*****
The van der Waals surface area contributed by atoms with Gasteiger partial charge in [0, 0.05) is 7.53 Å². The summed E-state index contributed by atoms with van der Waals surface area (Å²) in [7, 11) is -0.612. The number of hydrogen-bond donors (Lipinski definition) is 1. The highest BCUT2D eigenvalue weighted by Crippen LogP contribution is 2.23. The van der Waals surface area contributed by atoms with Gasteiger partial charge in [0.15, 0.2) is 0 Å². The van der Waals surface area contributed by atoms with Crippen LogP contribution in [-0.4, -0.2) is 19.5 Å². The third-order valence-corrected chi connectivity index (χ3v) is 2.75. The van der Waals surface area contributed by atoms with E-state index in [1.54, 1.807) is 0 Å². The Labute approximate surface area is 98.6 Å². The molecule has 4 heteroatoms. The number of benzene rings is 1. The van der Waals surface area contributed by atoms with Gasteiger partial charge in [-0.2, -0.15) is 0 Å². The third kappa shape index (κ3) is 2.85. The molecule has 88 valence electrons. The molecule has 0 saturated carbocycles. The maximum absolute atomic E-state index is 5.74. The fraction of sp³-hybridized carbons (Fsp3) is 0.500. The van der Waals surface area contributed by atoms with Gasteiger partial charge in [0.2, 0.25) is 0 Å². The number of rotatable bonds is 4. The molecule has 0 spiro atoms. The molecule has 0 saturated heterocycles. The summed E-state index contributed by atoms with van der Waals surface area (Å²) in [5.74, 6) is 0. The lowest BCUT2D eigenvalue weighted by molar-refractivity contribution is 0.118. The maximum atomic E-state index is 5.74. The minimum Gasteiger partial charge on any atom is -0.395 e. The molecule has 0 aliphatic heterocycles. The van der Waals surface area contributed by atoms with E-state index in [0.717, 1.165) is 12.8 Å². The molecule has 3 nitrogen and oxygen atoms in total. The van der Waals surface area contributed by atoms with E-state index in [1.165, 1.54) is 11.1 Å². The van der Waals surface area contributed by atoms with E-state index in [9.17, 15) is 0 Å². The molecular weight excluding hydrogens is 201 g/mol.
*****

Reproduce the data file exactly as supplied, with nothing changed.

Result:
The van der Waals surface area contributed by atoms with Gasteiger partial charge in [0, 0.05) is 7.53 Å². The summed E-state index contributed by atoms with van der Waals surface area (Å²) in [7, 11) is -0.612. The number of hydrogen-bond donors (Lipinski definition) is 1. The highest BCUT2D eigenvalue weighted by Crippen LogP contribution is 2.23. The van der Waals surface area contributed by atoms with Gasteiger partial charge in [0.15, 0.2) is 0 Å². The van der Waals surface area contributed by atoms with Crippen LogP contribution in [-0.4, -0.2) is 19.5 Å². The third-order valence-corrected chi connectivity index (χ3v) is 2.75. The van der Waals surface area contributed by atoms with E-state index in [1.54, 1.807) is 0 Å². The Labute approximate surface area is 98.6 Å². The molecule has 4 heteroatoms. The number of benzene rings is 1. The van der Waals surface area contributed by atoms with Gasteiger partial charge in [-0.2, -0.15) is 0 Å². The third kappa shape index (κ3) is 2.85. The molecule has 88 valence electrons. The molecule has 0 saturated carbocycles. The maximum absolute atomic E-state index is 5.74. The fraction of sp³-hybridized carbons (Fsp3) is 0.500. The van der Waals surface area contributed by atoms with Gasteiger partial charge in [0.2, 0.25) is 0 Å². The number of rotatable bonds is 4. The molecule has 0 spiro atoms. The molecule has 0 saturated heterocycles. The summed E-state index contributed by atoms with van der Waals surface area (Å²) in [5.74, 6) is 0. The lowest BCUT2D eigenvalue weighted by molar-refractivity contribution is 0.118. The maximum atomic E-state index is 5.74. The minimum Gasteiger partial charge on any atom is -0.395 e. The molecule has 0 aliphatic heterocycles. The van der Waals surface area contributed by atoms with E-state index in [0.717, 1.165) is 12.8 Å². The molecule has 3 nitrogen and oxygen atoms in total. The van der Waals surface area contributed by atoms with E-state index in [1.165, 1.54) is 11.1 Å². The van der Waals surface area contributed by atoms with E-state index in [9.17, 15) is 0 Å². The molecular weight excluding hydrogens is 201 g/mol.